As a complete power solutions provider for OEMs, John Deere Power Systems (JDPS) has expanded its lineup of engine and electric drivetrain solutions.
“We’re continually focused on providing our customers with power solutions that fit their applications’ needs. That’s why we’re growing our power range and optimising our latest technologies,” said David Hoffman, director of worldwide marketing, sales and customer support at John Deere Power Systems.
13.6L engine puts customer needs first
The 13.6L engine was built with a clean-sheet design, offering new levels of performance, serviceability and integration — all key characteristics for OEM customers. This design process was driven specifically by customer requirements.
The team considered the top customer needs and created a list of design requirements to meet those objectives. “We leveraged and optimised our proven technologies developed over the years to best address market and customer needs in heavy-duty applications. This ensured the final product would deliver increased performance and overall value to our OEM customers and end users,” said Hoffman.
Beyond meeting performance needs, John Deere is offering hardware solutions to meet market demands with the 13.6L engine — including a no-DPF solution for Final Tier 4 variable and constant speed markets. This adds to the no-DPF variable speed engines offered by John Deere.
New 18.0L engine expands lineup to meet market needs
Building on the 13.6L engine design, John Deere has introduced a new 18.0L engine, which offers maximum power over 650 kW (870 hp). It was also designed with flexibility, serviceability and durability in mind.
This performance engine is equipped with John Deere engine controls, a high-pressure common-rail fuel system and series turbochargers and utilizes cooled EGR. The model-based controls enable advanced prognostics capabilities and improved transient response. A rear gear train reduces noise as well as torsional and crank stress. The top 20 service and repairs for larger John Deere engines were also taken into consideration when designing the engine to ensure ease of serviceability.
“We utilised a streamlined engine design process to expand our power range. Advanced modeling allowed us to define and optimise engine subsystems to achieve our performance requirements and to deliver on our customers’ growing horsepower needs,” said Hoffman.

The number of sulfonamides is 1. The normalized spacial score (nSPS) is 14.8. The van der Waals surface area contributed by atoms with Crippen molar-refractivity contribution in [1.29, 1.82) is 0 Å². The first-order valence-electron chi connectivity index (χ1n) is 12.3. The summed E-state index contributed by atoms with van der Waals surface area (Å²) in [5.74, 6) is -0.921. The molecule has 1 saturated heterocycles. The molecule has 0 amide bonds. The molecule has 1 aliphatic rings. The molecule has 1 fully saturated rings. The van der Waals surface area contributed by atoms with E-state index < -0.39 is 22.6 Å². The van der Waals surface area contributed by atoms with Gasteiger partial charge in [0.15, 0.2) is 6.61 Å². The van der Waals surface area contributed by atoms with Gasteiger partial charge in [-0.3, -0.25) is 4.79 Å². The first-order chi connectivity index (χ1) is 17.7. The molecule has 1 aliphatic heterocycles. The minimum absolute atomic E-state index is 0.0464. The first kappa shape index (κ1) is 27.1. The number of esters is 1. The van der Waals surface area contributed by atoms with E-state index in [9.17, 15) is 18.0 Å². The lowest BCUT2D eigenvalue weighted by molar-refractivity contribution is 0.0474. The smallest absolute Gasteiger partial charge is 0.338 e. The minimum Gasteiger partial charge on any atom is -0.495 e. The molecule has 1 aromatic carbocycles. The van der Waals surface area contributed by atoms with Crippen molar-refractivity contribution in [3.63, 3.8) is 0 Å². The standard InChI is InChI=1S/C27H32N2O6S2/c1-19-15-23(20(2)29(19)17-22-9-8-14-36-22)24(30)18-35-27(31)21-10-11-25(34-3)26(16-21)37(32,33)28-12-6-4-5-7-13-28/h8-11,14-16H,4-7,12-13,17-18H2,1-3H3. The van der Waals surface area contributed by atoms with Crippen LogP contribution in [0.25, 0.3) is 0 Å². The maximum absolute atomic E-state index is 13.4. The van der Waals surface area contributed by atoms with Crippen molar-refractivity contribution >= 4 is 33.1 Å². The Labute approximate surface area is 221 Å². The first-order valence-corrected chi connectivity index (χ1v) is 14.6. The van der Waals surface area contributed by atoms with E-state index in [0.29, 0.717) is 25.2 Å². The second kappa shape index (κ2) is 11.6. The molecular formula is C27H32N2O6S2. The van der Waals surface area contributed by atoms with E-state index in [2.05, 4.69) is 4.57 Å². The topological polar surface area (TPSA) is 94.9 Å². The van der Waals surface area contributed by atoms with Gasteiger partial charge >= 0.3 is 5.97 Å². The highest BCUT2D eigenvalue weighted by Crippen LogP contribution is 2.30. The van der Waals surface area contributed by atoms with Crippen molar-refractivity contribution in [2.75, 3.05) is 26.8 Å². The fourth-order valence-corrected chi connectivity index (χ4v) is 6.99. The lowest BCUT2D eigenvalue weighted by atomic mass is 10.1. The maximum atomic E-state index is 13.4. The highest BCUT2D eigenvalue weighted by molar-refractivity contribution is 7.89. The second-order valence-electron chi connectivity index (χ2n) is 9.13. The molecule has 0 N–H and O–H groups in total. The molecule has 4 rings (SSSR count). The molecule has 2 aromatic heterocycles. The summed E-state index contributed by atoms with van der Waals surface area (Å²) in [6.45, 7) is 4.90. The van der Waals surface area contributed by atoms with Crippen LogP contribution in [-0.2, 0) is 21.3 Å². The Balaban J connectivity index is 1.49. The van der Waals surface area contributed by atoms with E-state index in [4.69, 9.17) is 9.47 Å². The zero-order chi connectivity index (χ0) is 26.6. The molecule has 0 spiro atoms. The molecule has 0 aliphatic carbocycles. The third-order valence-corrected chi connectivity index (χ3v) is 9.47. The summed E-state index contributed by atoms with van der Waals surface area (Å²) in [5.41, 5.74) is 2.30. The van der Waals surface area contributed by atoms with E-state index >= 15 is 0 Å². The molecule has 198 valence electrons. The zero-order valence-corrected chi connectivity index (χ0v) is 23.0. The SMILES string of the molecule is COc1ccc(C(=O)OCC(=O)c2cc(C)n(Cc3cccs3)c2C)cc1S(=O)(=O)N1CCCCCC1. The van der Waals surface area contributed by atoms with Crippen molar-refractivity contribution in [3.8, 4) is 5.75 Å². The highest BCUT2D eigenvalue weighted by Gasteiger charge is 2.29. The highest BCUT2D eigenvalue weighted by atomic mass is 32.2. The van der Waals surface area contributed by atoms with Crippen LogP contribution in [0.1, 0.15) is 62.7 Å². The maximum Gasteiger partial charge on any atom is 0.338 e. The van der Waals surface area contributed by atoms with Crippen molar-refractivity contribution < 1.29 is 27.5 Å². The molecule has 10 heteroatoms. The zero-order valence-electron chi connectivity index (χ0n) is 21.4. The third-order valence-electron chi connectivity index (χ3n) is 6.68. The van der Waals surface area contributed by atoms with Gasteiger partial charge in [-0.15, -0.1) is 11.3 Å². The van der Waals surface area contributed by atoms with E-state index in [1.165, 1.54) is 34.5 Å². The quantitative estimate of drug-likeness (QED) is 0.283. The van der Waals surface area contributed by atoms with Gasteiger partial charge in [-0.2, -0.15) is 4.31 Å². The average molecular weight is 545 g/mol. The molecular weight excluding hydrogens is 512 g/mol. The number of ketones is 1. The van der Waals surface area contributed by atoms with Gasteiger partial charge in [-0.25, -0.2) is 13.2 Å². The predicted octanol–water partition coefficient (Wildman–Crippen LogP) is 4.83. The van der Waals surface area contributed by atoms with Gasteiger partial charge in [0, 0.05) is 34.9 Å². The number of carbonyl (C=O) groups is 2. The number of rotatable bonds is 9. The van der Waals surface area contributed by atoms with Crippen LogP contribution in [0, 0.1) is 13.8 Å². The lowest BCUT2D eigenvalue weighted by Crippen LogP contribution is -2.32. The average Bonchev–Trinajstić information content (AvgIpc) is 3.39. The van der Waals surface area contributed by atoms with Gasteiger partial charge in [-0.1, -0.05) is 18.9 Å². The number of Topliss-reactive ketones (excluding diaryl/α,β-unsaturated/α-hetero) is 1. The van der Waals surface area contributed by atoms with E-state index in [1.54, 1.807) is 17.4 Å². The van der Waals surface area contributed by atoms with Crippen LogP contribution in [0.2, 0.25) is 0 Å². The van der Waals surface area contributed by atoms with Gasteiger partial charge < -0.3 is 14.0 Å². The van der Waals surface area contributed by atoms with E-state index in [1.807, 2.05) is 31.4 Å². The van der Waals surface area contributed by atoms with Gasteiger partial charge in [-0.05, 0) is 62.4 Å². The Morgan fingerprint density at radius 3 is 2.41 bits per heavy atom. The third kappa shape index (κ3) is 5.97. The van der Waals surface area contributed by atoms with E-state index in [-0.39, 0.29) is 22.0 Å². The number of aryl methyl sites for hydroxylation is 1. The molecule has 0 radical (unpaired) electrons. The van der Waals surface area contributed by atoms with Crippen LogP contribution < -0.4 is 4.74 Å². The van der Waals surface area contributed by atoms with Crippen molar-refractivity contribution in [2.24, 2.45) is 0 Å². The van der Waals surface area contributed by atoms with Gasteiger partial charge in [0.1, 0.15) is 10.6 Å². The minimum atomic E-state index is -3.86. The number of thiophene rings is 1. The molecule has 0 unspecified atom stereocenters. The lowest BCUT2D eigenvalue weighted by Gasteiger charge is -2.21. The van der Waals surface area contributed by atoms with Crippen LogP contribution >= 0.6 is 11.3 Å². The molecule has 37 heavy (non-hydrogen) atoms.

The new 18.0L engine will be manufactured at the John Deere Engine Works plant in Waterloo, Iowa. Production of the 18.0L is planned to begin in 2022.
4.5L options for a range of applications
The John Deere 4.5L engine can be applied to products requiring power levels from 55 to 129 kW (74 to 173 hp) in many different configurations based on market requirements. This includes single and series turbo performance engines covering 63 to 129 kW (85 to 173 hp) in configurations with and without a DPF for both variable and constant speed markets.
Additionally, no-EGR engines are available at 55 kW and constant speed ratings to satisfy the 80 kVA and 100 kVA markets. John Deere is expanding its no-EGR offering to include variable speed ratings with and without a DPF, as well as constant speed ratings for the no-DPF market.
“We understand that our customers’ needs vary, and we continue to develop multiple options for our 4.5L engine platform that are optimised for their specific application needs,” said Hoffman.
New electric drivetrain components available in North American
The latest iteration of the OEM electric drivetrain components from John Deere are tough enough for the construction industry. John Deere leveraged 1.5 million hours of electrification experience in construction equipment to deliver on the characteristics most important to its OEM customers: durability, scalability and flexibility.
“We were among the first to introduce electric drive technology in construction equipment with our 644K and 944K Hybrid Wheel Loaders. With this experience, we’ve developed an effective, proven solution in an emerging market with the durability our customers have come to expect from John Deere,” said Darren Almond, strategic marketing lead, electrification, John Deere Power Systems.
The portfolio is modular for ease of OEM integration. This flexibility minimises the need to re-engineer vehicle design to begin testing and implementing electrification solutions. “We’ve identified key electric drivetrain components that will integrate into existing space claims, further streamlining the transition to electrification for OEMs,” said Almond.